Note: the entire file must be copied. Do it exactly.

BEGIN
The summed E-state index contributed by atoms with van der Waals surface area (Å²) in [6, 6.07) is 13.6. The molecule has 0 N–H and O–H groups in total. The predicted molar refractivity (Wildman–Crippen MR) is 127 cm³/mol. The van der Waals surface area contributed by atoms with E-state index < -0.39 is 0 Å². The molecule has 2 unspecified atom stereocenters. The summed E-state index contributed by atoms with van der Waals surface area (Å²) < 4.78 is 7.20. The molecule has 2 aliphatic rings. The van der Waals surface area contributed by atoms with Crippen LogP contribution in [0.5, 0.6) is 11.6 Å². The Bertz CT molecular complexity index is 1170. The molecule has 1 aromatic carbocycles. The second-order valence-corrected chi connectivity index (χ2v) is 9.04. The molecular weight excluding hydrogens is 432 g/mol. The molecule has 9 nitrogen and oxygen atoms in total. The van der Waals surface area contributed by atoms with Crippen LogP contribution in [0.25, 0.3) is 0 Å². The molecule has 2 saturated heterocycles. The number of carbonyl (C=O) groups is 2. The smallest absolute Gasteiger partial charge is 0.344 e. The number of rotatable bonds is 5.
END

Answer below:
The summed E-state index contributed by atoms with van der Waals surface area (Å²) in [6, 6.07) is 13.6. The molecule has 0 N–H and O–H groups in total. The predicted molar refractivity (Wildman–Crippen MR) is 127 cm³/mol. The van der Waals surface area contributed by atoms with E-state index < -0.39 is 0 Å². The molecule has 2 unspecified atom stereocenters. The summed E-state index contributed by atoms with van der Waals surface area (Å²) < 4.78 is 7.20. The molecule has 2 aliphatic rings. The van der Waals surface area contributed by atoms with Crippen LogP contribution in [0.5, 0.6) is 11.6 Å². The Bertz CT molecular complexity index is 1170. The molecule has 1 aromatic carbocycles. The second-order valence-corrected chi connectivity index (χ2v) is 9.04. The molecular weight excluding hydrogens is 432 g/mol. The molecule has 9 nitrogen and oxygen atoms in total. The van der Waals surface area contributed by atoms with Crippen LogP contribution in [0.25, 0.3) is 0 Å². The molecule has 2 saturated heterocycles. The number of carbonyl (C=O) groups is 2. The smallest absolute Gasteiger partial charge is 0.344 e. The number of rotatable bonds is 5.